In accordance with one of the features of the present invention, the tissue collection housing of the apparatus has a uniquely shaped and oriented tissue collection screen which gives a maximum useful collection area for the flat type screen involved. Accordingly, instead of utilizing a circular flat screen configuration, the present invention utilizes a flat most advantageously elongated or oblong screen configuration. The screen wall has a multiplicity of tissue-screening apertures forming a communication between the curette passageway exterior of the screen and a vacuum outlet on the other side of the screen wall.
In the most preferred form of the invention, the oblong screen is of a size to fit diagonally into the interior diameter of a preferably cylindrically-shaped housing in which case the screen has an elliptical shape. The housing also forms a convenient gripping surface or handle for manipulating the apparatus during the insertion of the curette into a body aperture and during the scraping of tissue from the body cavity involved. The diagonal orientation maximizes the tissue collection area of the flat screen while leaving a large space for tissue collection. The size of the housing is preferably one to fit comfortably into the palm of one of the user's hands. The thumb of the second hand having access to one or more suction-breaking holes in a suction regulator, preferably coupled between the housing and the vacuum source.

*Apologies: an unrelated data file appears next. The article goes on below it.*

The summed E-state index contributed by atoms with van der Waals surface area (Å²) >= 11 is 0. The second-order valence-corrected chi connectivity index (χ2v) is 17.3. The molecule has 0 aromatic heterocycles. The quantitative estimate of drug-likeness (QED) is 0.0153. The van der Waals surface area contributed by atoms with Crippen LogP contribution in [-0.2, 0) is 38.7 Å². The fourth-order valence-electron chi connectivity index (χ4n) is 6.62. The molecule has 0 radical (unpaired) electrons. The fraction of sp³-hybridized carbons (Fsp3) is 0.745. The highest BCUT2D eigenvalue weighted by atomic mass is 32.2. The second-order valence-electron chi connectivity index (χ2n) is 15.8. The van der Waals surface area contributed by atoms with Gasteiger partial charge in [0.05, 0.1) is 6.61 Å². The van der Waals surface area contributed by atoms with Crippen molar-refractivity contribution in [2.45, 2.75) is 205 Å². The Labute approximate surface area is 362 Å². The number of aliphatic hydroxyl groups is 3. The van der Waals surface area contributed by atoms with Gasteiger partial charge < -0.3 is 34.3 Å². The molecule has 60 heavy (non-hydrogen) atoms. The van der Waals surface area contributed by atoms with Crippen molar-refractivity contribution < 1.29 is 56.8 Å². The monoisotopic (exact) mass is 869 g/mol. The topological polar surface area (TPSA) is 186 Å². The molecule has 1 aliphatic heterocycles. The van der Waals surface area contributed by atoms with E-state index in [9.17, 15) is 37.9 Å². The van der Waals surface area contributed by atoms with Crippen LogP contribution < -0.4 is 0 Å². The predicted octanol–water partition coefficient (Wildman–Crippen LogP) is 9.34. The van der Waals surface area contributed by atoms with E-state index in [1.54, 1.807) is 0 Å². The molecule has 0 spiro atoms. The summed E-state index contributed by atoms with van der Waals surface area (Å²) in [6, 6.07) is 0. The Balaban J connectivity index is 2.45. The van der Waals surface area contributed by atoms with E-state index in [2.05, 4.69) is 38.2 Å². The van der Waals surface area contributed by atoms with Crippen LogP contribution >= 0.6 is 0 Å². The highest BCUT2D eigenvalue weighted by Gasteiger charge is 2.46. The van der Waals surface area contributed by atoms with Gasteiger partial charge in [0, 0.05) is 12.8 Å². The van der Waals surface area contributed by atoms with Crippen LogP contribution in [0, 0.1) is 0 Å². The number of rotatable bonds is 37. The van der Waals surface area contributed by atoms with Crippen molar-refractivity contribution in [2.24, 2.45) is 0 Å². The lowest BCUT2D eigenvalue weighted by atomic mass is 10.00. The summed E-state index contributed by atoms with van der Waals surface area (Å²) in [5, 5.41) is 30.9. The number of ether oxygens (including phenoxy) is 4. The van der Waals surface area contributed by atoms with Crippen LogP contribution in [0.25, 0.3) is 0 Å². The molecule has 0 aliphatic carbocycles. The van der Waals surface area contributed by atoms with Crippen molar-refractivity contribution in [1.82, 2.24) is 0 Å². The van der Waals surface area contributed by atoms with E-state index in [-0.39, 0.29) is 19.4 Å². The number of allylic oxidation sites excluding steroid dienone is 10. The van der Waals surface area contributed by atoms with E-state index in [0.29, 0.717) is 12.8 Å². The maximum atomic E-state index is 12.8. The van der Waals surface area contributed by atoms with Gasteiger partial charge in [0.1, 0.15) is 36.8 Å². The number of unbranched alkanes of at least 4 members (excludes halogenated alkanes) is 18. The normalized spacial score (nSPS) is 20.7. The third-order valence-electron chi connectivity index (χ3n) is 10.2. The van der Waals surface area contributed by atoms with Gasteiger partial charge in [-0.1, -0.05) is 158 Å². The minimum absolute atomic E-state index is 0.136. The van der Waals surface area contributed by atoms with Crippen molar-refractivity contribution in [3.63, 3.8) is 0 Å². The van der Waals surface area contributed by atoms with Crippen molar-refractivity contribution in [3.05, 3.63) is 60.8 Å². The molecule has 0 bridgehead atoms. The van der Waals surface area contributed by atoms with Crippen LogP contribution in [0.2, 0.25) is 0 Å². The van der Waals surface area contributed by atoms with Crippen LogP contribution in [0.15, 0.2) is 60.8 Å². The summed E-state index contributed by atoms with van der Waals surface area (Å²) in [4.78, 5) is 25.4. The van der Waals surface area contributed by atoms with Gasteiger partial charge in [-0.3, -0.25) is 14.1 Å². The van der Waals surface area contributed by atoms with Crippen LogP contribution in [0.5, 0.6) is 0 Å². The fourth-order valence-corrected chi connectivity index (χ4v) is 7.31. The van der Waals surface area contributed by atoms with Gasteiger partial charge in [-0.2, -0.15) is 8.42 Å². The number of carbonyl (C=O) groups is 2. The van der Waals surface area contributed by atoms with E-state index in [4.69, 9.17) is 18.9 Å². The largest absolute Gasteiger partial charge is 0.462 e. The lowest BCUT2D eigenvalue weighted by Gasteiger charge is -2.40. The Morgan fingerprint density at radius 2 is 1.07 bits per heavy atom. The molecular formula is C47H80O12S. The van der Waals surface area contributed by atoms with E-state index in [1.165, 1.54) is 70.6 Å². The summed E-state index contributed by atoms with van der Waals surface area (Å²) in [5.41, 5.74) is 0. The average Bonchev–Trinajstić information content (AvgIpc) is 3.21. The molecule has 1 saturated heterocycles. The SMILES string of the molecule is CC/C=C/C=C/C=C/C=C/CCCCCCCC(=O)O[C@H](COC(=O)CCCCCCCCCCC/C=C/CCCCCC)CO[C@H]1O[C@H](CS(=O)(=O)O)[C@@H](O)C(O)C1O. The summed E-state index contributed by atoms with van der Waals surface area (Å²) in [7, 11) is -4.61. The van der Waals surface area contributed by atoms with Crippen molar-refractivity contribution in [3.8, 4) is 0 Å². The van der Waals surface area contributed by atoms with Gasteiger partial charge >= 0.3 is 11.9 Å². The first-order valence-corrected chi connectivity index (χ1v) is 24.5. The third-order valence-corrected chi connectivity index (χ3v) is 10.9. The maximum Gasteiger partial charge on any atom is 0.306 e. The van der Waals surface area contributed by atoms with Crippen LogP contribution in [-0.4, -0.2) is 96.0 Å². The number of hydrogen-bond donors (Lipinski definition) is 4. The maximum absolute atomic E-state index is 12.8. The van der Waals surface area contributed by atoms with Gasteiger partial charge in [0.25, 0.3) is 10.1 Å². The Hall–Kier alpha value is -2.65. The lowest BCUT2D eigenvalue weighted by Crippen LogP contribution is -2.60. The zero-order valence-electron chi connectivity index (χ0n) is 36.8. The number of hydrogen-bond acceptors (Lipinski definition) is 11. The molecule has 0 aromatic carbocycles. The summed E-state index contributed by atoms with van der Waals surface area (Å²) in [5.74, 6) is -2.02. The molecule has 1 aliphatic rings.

In accordance with a further feature of the invention, the oblong screen is oriented so that one side faces in the direction of flow of tissue into the housing so that the tissue has a free, unencumbered space in gaining access to the screen and so that the tissue tends to collect as a compacted mass between the housing wall and the screen. Also, the housing is transparent so that the collected tissue is clearly visible in a single mass through the housing without requiring any rotation of the housing. In contrast to this, the tissue collection apparatus of the prior art where the tissue is collected around the entire outer surface of a cylindrical screen, must be rotated to see the entire mass even if the housing is transparent, which it is not in the prior art referred to. Also, in the prior art which utilizes a conical basket in a transparent housing, since the tissue is collected within the basket such tissue is not clearly visible through both the transparent housing and the basket. Additionally, the tissue can be removed in substantially one piece by lifting the screen from the housing. The tissue is then removed from the screen by simply tapping one end of the screen on a horizontal surface or by scraping it from the flat surface. In other words, the incoming tissue is guided by the slanted surface of the screen toward the far end thereof where the tissue is compacted into a single mass. This clumping of the tissue substantially into one piece for facilitating ready removal from the screen without clogging does not take place, for example, where the screen is disk-shaped or is cylindrically-shaped.
In accordance with still another feature of the present invention, the housing of the tissue collection apparatus is provided with a removable wall which confronts one end of the screen so that when the wall is removed, the screen easily can be removed by grasping the readily exposed end of the screen for removal from the housing.